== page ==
Seven old-fashioned, mostly dead-weight horror tales by three high-profde monster-mongers; only Martin's closing—and rousing—werewolf novella saves this collection from the Hall of Shame. In his opening three contributions, King again proves that the price of being prolific is occasional mediocrity. Kicking things off is "The Reploids," which Douglas Winter in his unctuous introduction calls "a virtual pastiche of the ironic, science fictional horror of the 1950's"; translate that to mean "tired"—as here King replays the soggy notion of someone from an alternate universe popping into ours (on the Johnny Carson show). Bad taste undermines his "Sneakers," unscary business about a haunted public toilet, and "Dedication," a truly repulsive tale of witchcraft that hinges on the eating of semen. Simmons, winner of a 1986 World Fantasy Award (for his first novel, The Song of Kali), fares little better with: "Mestastisis"—more ashes-in-the-mouth stuff, this about the real cause of cancer ("cancer vampires" that grow tumors inside people as a food supply); "Vanni Fucci is Alive and Well and Living in Hell"—flat satire in which an irate soul from Hell takes a bow on an evangelical talk-show; and "Iverson's Pits," an atmospheric but turgid period piece wherein Civil War vets fight their last battle on the blood-soaked and evil-drenched fields of Gettysburg. Thankfully, there's a pot of gold at the end of this muddy rainbow: Martin's "The Skin Trade," the longest entry here, a jet-powered, marvelously inventive and suspenseful tale brightened by flashes of humor and of true terror—about a female P.I., her werewolf pal, and their pursuit of a grim beast who's slaying and flaying victims in a gothic urban jungle. Advice: King—stop pulling dusty stories out of your drawer; Simmons—write another novel; Martin—rest easy, you've come up with a scream of a werewolf story. And reader—a more sophisticated horror collection by far lurks in the forthcoming Prime Evil (p. 570).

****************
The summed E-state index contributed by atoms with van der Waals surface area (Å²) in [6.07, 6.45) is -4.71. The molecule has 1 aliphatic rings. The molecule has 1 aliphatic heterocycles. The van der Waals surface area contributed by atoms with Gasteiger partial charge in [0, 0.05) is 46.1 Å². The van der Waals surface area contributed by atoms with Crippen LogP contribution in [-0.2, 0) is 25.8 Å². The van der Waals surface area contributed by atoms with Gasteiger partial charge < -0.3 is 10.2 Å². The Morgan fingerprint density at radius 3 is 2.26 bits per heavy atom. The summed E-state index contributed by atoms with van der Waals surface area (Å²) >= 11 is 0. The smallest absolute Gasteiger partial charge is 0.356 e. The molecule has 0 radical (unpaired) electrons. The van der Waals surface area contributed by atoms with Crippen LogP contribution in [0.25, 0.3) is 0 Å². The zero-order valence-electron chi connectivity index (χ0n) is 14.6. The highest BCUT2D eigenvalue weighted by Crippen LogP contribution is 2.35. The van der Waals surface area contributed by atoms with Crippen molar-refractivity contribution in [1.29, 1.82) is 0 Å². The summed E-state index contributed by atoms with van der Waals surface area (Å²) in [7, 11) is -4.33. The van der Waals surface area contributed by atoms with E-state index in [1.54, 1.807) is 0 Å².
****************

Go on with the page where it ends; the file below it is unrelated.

Pub Date: July 1, 1988

ISBN: 0913165328

Page Count: 274

Publisher: Dark Harvest

Review Posted Online: Sept. 26, 2011

Kirkus Reviews Issue: June 15, 1988

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A strange, subtle, and haunting novel.

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A financier's Ponzi scheme unravels to disastrous effect, revealing the unexpected connections among a cast of disparate characters.